Dropbox doesn’t appear to have plans to natively support Apple silicon Macs [Updated]

Apple is still in the process of transitioning away from Intel-made processors. It made another huge leap in the right direction with the launch of the 14- and 16-inch MacBook Pro models. And while that process continues, third-party companies that build apps for Macs need to figure out whether or not they support that effort on their own. Dropbox, apparently, has made a decision.

Update (10/28/2021): So, turns out Dropbox does actually have native M1 Mac support in the works. Here’s the company’s CEO on the matter:

The original article continues below.

The trouble is that the decision doesn’t appear to be the best one, all things considered. It’s worth noting right out of the gate that, technically, the Dropbox app for Mac still works on Apple silicon Macs. That’s thanks to Rosetta 2, Apple’s implementation to make sure that apps built for Intel chips still work on Apple’s newer refreshed hardware.

But, that’s not native support. And the dream is that all apps built for Macs, even those that still support Intel chips, offer support for Apple’s M-series processors, too. That native support has some big gains, and not just in performance. Still, it’s up to developers to make the leap, and while Apple has made inroads for that transition to be easy, it’s still a task — and one that can be pretty big, depending on the app in question.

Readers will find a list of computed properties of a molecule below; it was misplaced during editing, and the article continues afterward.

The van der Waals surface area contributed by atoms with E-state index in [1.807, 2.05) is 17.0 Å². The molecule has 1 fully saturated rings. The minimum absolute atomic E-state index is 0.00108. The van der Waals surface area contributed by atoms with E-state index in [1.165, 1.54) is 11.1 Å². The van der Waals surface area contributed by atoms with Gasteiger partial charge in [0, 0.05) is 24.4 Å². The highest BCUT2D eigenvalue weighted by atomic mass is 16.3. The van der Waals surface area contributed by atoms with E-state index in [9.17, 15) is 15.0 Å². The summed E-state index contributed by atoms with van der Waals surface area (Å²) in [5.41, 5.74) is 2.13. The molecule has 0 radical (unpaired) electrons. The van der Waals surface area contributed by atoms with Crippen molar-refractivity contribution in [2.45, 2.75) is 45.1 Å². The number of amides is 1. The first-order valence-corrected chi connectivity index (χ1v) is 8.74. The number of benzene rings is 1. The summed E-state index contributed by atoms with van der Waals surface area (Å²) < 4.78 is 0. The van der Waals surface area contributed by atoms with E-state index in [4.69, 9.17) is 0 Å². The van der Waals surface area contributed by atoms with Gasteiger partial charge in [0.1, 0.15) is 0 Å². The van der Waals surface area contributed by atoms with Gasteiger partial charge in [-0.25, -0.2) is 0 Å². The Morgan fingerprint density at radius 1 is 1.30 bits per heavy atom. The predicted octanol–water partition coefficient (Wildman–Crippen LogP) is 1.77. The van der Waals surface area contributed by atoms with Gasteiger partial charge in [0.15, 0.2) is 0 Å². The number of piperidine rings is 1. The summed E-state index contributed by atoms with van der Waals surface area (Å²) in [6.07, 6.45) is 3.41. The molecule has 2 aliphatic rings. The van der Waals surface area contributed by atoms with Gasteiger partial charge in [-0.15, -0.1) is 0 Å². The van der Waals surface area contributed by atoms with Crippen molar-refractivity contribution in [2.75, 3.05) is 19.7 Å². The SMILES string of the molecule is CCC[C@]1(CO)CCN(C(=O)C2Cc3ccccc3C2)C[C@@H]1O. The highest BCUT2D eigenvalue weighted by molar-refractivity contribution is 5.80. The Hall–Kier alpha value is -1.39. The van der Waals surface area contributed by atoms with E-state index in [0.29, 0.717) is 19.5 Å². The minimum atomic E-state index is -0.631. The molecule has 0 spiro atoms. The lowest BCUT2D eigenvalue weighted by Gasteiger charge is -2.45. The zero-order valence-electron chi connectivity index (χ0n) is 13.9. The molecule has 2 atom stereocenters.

Dropbox is probably no small feat in development terms, considering its scope. But it appears Dropbox doesn’t have any current, public plans to support Apple silicon Macs. Mitchell Hashimoto, a developer, shared on Twitter recently a forum thread on Dropbox’s site that reveals as much:

That thread is from a whole host of Dropbox users that have raised questions regarding native support for Apple silicon Macs. There appears to be a lot of interest from Dropbox users, but, as it stands, Dropbox employees have swooped in to say that it will take evenĀ more interest from Dropbox users before they even start to really consider building support for Apple’s M-series processors.

Interestingly enough, that interest from Dropbox users may also be causing an issue in counting those votes for support. There are various threads, all essentially saying –requesting– the same thing, but that appears to be scattering the vote count.

Last month, Dropbox staff said that the app will continue to work just fine thanks to Rosetta 2. But many people have pointed out that using Dropbox in this way on a Mac has detrimental impact to performance and battery life. Building native support for Apple silicon Macs would fix that, which would be good!

As it stands, Dropbox has made its decision. One can only hope that changes sooner rather than later.